The Blanket

The Blanket - A Journal of Protest & Dissent

Muslim News Interviews The Blanket

Elham Buaras, Muslim News Home Affairs, puts the questions to Carrie Twomey, Editor of the Blanket

The Muslim News would like a statement from The Blanket regarding the decision to republish the 12 infamous set cartoons of the Muslim prophet. Below are some points (some sent to us from our readers) we would like you to answer.

Q: One of the cartoons depicts the prophet as terrorist; in translation this would mean that all those who believe in the prophet are in fact terrorists, linking all Muslims with terrorism, would you classify this as a forum of religious hatred that can only serve to accelerate growing Islamophobia?

A: In whose translation? The cartoonist responsible rejects such an interpretation. If you are referring to the cartoon in which his head is shaped like a bomb, could it not also be a comment some forms of Islam are a mind-bomb, i.e., it is the thinking behind it that leads to violence? Could it also not be a comment that the ideology of Islam is about to explode, given that the bomb was placed in the head, where thinking occurs? Could it also be that someone else has lit the fuse? Is the meaning of the cartoon itself not open to debate? Who has decided what its true meaning is and decreed that no one else is allowed to determine the meaning for themselves? How can anyone come to a conclusion about what exactly the cartoon is saying without seeing it?

No, I would not classify the cartoon as a form of religious hatred. I would classify it as a comment on current events. I do not believe that that cartoon can only serve to accelerate growing Islamophobia. In fact, I believe the censorship of the cartoons and the violent protests against them, and the fear that has created, have served to accelerate Islamophobia, far, far more so than any of the cartoons could have done.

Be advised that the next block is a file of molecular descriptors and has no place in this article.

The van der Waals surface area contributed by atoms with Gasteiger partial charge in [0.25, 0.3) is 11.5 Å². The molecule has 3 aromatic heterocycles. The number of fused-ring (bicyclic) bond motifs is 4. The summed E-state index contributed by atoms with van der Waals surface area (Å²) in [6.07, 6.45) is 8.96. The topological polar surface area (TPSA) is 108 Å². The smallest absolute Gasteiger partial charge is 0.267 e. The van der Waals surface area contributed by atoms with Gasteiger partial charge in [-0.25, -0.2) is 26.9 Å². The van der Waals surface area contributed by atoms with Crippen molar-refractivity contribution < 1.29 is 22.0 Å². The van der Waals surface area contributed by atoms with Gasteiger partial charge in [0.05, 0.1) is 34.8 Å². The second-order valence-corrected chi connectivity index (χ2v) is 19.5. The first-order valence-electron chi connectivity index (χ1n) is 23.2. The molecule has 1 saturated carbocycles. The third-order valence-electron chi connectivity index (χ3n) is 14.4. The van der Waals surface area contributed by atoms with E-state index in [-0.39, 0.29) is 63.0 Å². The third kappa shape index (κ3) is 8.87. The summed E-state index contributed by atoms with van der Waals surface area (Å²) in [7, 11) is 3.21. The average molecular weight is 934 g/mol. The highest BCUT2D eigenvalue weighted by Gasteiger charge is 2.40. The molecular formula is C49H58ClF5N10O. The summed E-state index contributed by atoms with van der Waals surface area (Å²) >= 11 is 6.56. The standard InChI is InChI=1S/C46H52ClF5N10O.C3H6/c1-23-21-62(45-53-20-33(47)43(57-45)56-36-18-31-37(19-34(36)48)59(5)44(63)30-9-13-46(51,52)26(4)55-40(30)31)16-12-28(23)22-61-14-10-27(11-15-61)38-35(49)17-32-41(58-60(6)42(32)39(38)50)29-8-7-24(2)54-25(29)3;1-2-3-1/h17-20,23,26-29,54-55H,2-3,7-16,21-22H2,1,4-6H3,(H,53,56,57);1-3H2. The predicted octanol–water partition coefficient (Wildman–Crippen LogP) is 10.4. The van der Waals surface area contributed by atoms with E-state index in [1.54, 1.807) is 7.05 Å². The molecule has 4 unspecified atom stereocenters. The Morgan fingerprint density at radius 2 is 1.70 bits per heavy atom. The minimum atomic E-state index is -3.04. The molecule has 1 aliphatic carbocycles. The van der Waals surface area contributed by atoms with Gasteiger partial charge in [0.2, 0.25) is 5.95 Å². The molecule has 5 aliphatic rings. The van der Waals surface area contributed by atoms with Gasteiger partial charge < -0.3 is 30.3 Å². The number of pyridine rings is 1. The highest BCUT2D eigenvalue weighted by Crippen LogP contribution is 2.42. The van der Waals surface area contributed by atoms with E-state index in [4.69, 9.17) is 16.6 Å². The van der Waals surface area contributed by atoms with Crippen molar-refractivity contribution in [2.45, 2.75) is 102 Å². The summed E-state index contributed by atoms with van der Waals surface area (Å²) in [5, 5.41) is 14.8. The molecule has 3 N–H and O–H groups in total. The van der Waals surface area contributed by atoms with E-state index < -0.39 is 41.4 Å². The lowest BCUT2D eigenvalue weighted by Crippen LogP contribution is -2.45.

Q: The cartoons have and continue to cause a lot of distress, why did you decide to wait 3/4 weeks to re-open what is viewed by many to be controversial views?

A: First of all, whether views are controversial or not does not matter to us, in that we do not and will not shy away from views simply because they are controversial. We decided to publish the cartoons over the course of 12 weeks (one cartoon a week) in response to the Manifesto Against Totalitarianism. Publishing the Manifesto alone would have been like a pebble in the ocean in terms of an act of solidarity; the manifesto had 12 signatories for a reason - not because 12 people were the only ones who would put their names to it but because of the 12 cartoons and the reaction to it. So to publish the manifesto and follow it up profiling each of the signatories along with a cartoon was a way to do a little more to support the manifesto, and put the context of the debate (about totalitarianism) to the forefront. As The Blanket is a free speech website, to publish the manifesto and the profiles and not publish the cartoons would have been cowardly. We also did not want to just dump all the cartoons at once, hence putting them in the context of the debate by featuring one at a time
alongside the profiles.

 

Q: What's your response to accusations that the cartoons were not republished as a demonstration of solidarity with those who believe in freedom of expression but an attempt to gain notoriety through the tested method of provocation.